So today, I'm joined by Ewen Finser and Ewen's an I.T. recruiter turned digital media operator, and now he's building the Berkshire Hathaway of digital assets, and he's doing that by strategically developing branded web projects or properties with a portfolio of more than 50 different blogs and digital commerce lines.
That's 50, five zero. That's a lot. So keep listening to today's podcast to learn about how to build and scale 50 content-based websites. Hey, Ewen, and thanks so much for joining us today.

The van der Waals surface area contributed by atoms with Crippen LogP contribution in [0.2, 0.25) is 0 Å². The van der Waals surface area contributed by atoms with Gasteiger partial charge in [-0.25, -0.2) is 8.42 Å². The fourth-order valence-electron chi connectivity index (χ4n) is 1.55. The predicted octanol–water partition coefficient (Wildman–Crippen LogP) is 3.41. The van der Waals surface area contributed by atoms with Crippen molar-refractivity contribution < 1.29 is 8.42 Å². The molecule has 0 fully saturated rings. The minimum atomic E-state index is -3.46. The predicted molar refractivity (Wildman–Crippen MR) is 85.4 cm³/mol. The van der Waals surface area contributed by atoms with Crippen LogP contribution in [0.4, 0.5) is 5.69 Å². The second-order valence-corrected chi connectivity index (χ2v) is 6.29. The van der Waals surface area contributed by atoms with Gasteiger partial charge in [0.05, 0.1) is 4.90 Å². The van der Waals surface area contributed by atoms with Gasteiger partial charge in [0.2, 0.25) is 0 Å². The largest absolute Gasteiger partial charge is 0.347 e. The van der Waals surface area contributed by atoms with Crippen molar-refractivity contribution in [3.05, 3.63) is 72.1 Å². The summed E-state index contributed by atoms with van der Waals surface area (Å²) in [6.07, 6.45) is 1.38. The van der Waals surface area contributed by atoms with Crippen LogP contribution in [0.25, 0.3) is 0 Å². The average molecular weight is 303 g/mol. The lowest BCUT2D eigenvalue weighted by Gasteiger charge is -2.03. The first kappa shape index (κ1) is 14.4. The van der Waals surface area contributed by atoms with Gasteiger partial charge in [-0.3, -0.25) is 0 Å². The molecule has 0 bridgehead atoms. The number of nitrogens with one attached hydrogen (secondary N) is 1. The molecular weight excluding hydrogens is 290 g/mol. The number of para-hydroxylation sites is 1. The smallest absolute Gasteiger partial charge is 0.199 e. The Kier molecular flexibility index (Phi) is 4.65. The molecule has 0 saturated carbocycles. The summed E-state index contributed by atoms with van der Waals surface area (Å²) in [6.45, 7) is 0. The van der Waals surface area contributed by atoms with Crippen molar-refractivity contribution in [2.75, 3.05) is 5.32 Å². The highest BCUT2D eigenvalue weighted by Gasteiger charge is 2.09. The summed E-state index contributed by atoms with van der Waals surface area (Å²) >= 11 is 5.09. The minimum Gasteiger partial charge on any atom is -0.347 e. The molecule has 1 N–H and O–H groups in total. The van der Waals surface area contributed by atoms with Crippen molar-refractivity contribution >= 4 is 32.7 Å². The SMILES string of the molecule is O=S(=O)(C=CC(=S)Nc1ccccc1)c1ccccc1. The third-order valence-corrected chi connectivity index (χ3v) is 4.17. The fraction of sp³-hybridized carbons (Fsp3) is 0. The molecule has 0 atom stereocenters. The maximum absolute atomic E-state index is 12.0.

Ewen Finser It's great to be here. Thanks, Ben.
Ben Aston And I want to dig into a bit of your back story. I always like to kind of find out where do people come from, how did they end up getting the expertise to do interesting things?
So how did you get into the business of content from IT recruitment?